It is remarkable how people can respond very differently to the same comments and events. It is important for managers (and anyone dealing with people) to understand why people differ. Whereas one person responds positively to being told something, another becomes quite upset. One reason that some people might respond negatively to something that others do not is hostile attribution bias. This bias has to do with the fact that some people tend to be suspicious of others’ motives, and in cases where there is any ambiguity in a comment or action, a person with hostile attribution bias will assume the person wished them ill.
A Fist Full of Attribution Bias
A good illustration of hostile attribution bias can be seen in the Clint Eastwood Fist Full of Dollars “Apologize to My Mule” scene. Eastwood’s character rides into town on his mule, and some outlaws spook the mule by shooting as his feet. Eastwood confronts them, and when they laugh, he says “My mule don’t like people laughing. He gets the crazy idea they are laughing at him.” The idea that the mule believes others are laughing at him just because they are laughing gets at the basic idea of hostile attribution bias.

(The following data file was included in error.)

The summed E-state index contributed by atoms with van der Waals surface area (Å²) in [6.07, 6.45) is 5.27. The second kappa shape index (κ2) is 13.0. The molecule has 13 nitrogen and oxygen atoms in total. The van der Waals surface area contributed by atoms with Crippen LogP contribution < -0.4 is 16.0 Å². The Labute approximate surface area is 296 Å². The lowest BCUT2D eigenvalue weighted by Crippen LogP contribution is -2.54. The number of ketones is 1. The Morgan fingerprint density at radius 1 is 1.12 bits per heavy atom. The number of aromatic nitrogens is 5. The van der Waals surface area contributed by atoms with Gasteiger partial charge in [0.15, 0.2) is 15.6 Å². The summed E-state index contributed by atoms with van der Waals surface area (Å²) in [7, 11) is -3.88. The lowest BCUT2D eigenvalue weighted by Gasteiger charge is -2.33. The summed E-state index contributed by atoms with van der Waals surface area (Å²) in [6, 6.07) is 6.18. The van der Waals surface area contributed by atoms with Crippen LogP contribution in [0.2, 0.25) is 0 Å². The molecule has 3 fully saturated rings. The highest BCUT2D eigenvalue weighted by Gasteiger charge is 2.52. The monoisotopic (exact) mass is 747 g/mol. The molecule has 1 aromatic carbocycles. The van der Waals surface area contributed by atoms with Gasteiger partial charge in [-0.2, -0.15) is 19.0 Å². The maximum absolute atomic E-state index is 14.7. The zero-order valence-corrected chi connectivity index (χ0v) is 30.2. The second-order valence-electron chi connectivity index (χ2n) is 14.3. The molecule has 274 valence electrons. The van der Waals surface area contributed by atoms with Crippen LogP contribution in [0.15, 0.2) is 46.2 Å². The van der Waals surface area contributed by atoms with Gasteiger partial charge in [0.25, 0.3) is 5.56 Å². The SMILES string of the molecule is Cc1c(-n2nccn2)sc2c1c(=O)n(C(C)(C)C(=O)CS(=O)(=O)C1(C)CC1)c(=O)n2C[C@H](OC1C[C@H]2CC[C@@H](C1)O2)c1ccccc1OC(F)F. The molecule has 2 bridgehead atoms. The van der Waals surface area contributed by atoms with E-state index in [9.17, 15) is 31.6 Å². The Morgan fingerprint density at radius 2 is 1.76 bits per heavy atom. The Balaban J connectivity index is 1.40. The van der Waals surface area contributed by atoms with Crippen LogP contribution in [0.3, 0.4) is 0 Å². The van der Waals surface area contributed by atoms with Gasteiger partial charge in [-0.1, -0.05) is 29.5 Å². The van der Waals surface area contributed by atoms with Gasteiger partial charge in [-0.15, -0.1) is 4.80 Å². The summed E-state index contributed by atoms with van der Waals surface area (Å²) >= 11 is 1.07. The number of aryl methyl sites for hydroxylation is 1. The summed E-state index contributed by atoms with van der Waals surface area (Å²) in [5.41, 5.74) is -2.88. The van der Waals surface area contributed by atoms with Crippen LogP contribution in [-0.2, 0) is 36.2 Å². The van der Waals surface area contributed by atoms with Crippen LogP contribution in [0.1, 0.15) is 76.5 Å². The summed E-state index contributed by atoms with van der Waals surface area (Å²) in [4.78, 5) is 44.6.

Attribution Bias at Work
Hostile attribution bias predisposes people to be suspicious of the motives of others. People with this bias might misinterpret a comment and respond to feedback with anger. This might result in a negative response to corrective feedback on the job. Such people might believe that negative comments about others were directed at themselves. They might seem overly sensitive and quick to anger. Research we have done in the workplace shows that people with hostile attribution bias are more likely than people without this bias to get into conflicts with others and engage in aggressive behavior toward others.
Dealing with Attribution Bias
Understanding that some people have had life experiences that lead them to have hostile attribution bias can be helpful in knowing how to deal with individuals who seem overly sensitive. If someone responds in a way that is surprisingly negative, it might be worth discussing with them why they had that reaction in an attempt to reach an understanding. You can’t change their bias, but open communication might help in avoiding unnecessary conflict.